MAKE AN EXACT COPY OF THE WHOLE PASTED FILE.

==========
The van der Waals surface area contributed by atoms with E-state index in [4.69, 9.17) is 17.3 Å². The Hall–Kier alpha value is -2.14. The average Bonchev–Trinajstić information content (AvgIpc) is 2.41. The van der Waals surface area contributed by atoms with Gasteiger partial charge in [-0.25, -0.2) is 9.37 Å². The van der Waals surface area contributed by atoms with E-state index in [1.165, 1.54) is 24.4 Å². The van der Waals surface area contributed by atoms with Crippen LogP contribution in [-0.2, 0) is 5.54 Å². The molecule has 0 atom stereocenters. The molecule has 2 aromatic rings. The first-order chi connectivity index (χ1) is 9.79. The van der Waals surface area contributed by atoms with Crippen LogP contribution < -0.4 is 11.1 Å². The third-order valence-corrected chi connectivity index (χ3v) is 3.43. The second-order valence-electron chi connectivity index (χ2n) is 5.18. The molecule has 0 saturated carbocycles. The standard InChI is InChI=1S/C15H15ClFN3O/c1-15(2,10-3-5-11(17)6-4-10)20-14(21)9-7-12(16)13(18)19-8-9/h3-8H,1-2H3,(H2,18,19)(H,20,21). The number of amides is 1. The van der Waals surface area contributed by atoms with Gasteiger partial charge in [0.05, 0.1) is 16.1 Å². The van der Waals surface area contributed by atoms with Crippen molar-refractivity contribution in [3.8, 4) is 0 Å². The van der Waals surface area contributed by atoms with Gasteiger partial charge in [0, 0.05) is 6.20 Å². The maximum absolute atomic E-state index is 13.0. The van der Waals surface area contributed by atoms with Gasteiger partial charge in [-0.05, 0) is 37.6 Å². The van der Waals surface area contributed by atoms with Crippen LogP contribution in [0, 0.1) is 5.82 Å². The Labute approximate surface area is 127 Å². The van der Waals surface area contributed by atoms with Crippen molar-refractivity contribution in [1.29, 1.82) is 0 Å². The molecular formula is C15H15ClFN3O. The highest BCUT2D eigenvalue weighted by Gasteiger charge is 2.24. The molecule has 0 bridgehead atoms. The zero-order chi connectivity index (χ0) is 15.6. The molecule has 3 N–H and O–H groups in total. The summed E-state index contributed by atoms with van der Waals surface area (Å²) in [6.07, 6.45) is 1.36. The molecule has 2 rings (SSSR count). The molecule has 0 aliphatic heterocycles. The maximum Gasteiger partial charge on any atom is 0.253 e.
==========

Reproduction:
The van der Waals surface area contributed by atoms with E-state index in [4.69, 9.17) is 17.3 Å². The Hall–Kier alpha value is -2.14. The average Bonchev–Trinajstić information content (AvgIpc) is 2.41. The van der Waals surface area contributed by atoms with Gasteiger partial charge in [-0.25, -0.2) is 9.37 Å². The van der Waals surface area contributed by atoms with E-state index in [1.165, 1.54) is 24.4 Å². The van der Waals surface area contributed by atoms with Crippen LogP contribution in [-0.2, 0) is 5.54 Å². The molecule has 0 atom stereocenters. The molecule has 2 aromatic rings. The first-order chi connectivity index (χ1) is 9.79. The van der Waals surface area contributed by atoms with Crippen LogP contribution < -0.4 is 11.1 Å². The third-order valence-corrected chi connectivity index (χ3v) is 3.43. The second-order valence-electron chi connectivity index (χ2n) is 5.18. The molecule has 0 saturated carbocycles. The standard InChI is InChI=1S/C15H15ClFN3O/c1-15(2,10-3-5-11(17)6-4-10)20-14(21)9-7-12(16)13(18)19-8-9/h3-8H,1-2H3,(H2,18,19)(H,20,21). The number of amides is 1. The van der Waals surface area contributed by atoms with Gasteiger partial charge in [0.05, 0.1) is 16.1 Å². The van der Waals surface area contributed by atoms with Crippen molar-refractivity contribution in [3.8, 4) is 0 Å². The van der Waals surface area contributed by atoms with Gasteiger partial charge in [0, 0.05) is 6.20 Å². The maximum absolute atomic E-state index is 13.0. The van der Waals surface area contributed by atoms with Gasteiger partial charge in [-0.05, 0) is 37.6 Å². The van der Waals surface area contributed by atoms with Crippen LogP contribution in [0, 0.1) is 5.82 Å². The Labute approximate surface area is 127 Å². The van der Waals surface area contributed by atoms with Crippen molar-refractivity contribution in [1.29, 1.82) is 0 Å². The molecular formula is C15H15ClFN3O. The highest BCUT2D eigenvalue weighted by Gasteiger charge is 2.24. The molecule has 0 bridgehead atoms. The zero-order chi connectivity index (χ0) is 15.6. The molecule has 3 N–H and O–H groups in total. The summed E-state index contributed by atoms with van der Waals surface area (Å²) in [6.07, 6.45) is 1.36. The molecule has 2 rings (SSSR count). The molecule has 0 aliphatic heterocycles. The maximum Gasteiger partial charge on any atom is 0.253 e.